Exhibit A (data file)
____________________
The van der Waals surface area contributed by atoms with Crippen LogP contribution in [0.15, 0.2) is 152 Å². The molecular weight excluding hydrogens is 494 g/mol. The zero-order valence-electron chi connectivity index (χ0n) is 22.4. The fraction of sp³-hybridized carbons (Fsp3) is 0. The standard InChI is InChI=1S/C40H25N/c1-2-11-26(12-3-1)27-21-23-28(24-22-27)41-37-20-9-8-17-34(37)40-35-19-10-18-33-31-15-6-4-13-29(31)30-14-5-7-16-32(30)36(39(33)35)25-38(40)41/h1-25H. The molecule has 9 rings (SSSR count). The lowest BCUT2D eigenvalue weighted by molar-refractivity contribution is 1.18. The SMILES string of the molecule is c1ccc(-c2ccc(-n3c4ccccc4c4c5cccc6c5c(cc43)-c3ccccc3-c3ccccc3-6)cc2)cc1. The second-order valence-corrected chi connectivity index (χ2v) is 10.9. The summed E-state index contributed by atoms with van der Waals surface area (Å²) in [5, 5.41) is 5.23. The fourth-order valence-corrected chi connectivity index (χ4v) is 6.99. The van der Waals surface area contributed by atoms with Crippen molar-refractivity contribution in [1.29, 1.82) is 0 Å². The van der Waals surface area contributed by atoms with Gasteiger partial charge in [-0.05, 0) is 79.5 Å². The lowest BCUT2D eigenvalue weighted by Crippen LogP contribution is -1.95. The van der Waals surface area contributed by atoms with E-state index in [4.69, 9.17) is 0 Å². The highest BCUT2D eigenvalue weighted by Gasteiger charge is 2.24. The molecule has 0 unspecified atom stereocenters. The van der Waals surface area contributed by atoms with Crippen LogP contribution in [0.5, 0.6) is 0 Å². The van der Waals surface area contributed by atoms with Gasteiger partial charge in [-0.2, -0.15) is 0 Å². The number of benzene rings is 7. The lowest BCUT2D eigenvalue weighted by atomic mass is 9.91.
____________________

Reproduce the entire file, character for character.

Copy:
The van der Waals surface area contributed by atoms with Crippen LogP contribution in [0.15, 0.2) is 152 Å². The molecular weight excluding hydrogens is 494 g/mol. The zero-order valence-electron chi connectivity index (χ0n) is 22.4. The fraction of sp³-hybridized carbons (Fsp3) is 0. The standard InChI is InChI=1S/C40H25N/c1-2-11-26(12-3-1)27-21-23-28(24-22-27)41-37-20-9-8-17-34(37)40-35-19-10-18-33-31-15-6-4-13-29(31)30-14-5-7-16-32(30)36(39(33)35)25-38(40)41/h1-25H. The molecule has 9 rings (SSSR count). The lowest BCUT2D eigenvalue weighted by molar-refractivity contribution is 1.18. The SMILES string of the molecule is c1ccc(-c2ccc(-n3c4ccccc4c4c5cccc6c5c(cc43)-c3ccccc3-c3ccccc3-6)cc2)cc1. The second-order valence-corrected chi connectivity index (χ2v) is 10.9. The summed E-state index contributed by atoms with van der Waals surface area (Å²) in [5, 5.41) is 5.23. The fourth-order valence-corrected chi connectivity index (χ4v) is 6.99. The van der Waals surface area contributed by atoms with Crippen molar-refractivity contribution in [1.29, 1.82) is 0 Å². The van der Waals surface area contributed by atoms with Gasteiger partial charge in [-0.05, 0) is 79.5 Å². The lowest BCUT2D eigenvalue weighted by Crippen LogP contribution is -1.95. The van der Waals surface area contributed by atoms with E-state index in [4.69, 9.17) is 0 Å². The highest BCUT2D eigenvalue weighted by Gasteiger charge is 2.24. The molecule has 0 unspecified atom stereocenters. The van der Waals surface area contributed by atoms with Crippen LogP contribution in [0.5, 0.6) is 0 Å². The van der Waals surface area contributed by atoms with Gasteiger partial charge in [-0.2, -0.15) is 0 Å². The number of benzene rings is 7. The lowest BCUT2D eigenvalue weighted by atomic mass is 9.91.